Geraldo Rivera, he of the Al Capone vault television mega-flop, has an over-the-top article up at the Huffington Post in which he condemns the recent raids by U.S. Immigration and Customs Enforcement that resulted in the arrests of hundreds of illegal immigrants. The Wall Street Journal called the raids "immigration theater" and I’m inclined to agree with Rivera to an extent.
And why the heavy hand? These are non-violent people. Their crime is almost invariably that they are here, their presence, not that they did anything wrong while they were here. Even minimal physical resistance to authority is rare. The federal government could have as easily sent in a couple of civilian garbed immigration officials and handed out summonses to report to a certain gathering spot to await detention and deportation following a hearing. The vast majority of those honest workers would have shown up without the pathetic show and without the terror gratuitously inflicted on these poor working families.
I’m sure this is mostly true. However, it’s incumbent on me to point out that Houston Police Officer Rodney Johnson was murdered by an illegal alien he’d arrested last year. This is just one of many crimes committed by illegal aliens in the U.S. Characterizing all illegals as peaceful is wrong, just as demonizing them because of the actions of a few is inaccurate.
It’s great that ICE is finally rousing itself from its gentle slumber and taking an interest in its responsibilities – don’t get me wrong on that point. To the extent that such raids discourage illegal immigrants from crossing the border they are a good thing. But it’s a long way from comprehensive immigration reform.
Rivera says that without illegal workers our farming industries will suffer and the food supply might fail. But will that really happen? Doubtful. As the NY Times reported, illegal workers often work well excess of a regular work day at low rates of pay. No surprise there. Replacing workers who are willing to work for sub-market rates will cause the prices of the product they produce to rise accordingly. But it can be done and will be done if the pool of illegal labor dries up. There’s no such thing as a job an American won’t do; it’s simply question of the price point.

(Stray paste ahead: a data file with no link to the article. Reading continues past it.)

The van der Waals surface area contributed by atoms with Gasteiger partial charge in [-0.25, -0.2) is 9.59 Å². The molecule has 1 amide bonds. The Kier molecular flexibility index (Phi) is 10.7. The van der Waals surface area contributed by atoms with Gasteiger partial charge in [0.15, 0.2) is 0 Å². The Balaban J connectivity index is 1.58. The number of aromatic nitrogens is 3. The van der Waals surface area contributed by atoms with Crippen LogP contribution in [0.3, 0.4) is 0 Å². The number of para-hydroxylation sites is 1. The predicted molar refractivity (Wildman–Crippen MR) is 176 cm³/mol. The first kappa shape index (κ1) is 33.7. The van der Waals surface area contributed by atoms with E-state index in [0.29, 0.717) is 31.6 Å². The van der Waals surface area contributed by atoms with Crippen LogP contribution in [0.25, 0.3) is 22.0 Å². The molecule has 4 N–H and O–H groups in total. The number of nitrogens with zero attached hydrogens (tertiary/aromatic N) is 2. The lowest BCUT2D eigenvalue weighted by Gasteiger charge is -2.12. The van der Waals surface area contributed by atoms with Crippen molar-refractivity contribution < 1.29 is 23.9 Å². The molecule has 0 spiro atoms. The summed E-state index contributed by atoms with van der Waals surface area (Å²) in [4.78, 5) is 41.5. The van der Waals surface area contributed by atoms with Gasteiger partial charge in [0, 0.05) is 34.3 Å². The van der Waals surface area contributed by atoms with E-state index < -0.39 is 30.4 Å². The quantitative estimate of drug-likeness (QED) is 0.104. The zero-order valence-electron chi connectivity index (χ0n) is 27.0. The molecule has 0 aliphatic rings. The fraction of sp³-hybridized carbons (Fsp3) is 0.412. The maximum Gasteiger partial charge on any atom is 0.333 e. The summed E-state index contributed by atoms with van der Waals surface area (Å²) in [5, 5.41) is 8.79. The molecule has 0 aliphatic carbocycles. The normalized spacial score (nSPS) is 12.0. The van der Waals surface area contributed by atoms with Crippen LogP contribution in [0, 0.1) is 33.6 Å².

Still, Rivera is correct in saying there would be economic consequences if too many illegal workers are sent home. How much and for how long is a big unknown. To me that’s not an issue because it’s not going to happen. ICE’s daring raid aside, there are too many illegals with too big of a stake in this country to think that they’re going to leave it empty-handed. We can’t make them, so why pretend?
That’s why it’s so important to implement real, enforceable immigration reform that secures our borders, provides a quantifiable, verifiable path to citizenship for those illegals already here, and creates a flexible system to support the management of a legal immigrant labor pool.
John Hawkins says that he won’t support John McCain because the latter favors just such a plan for dealing with the illegal immigration mess. That’s an admirable bit of ideological consistency from a good conservative writer but it’s also rather silly and short-sighted.
News flash: The immigration hard-liners all lost in the Republican primaries and the fantasy of forcing 10-15 million immigrants to leave the U.S. and re-apply for admission died with their defeat. Fact is, decades of governmental incompetence created the current situation and there’s no easy fix for it. Conservatives who hold out for unrealistic and draconian measures simply make the problem worse by prolonging the status quo.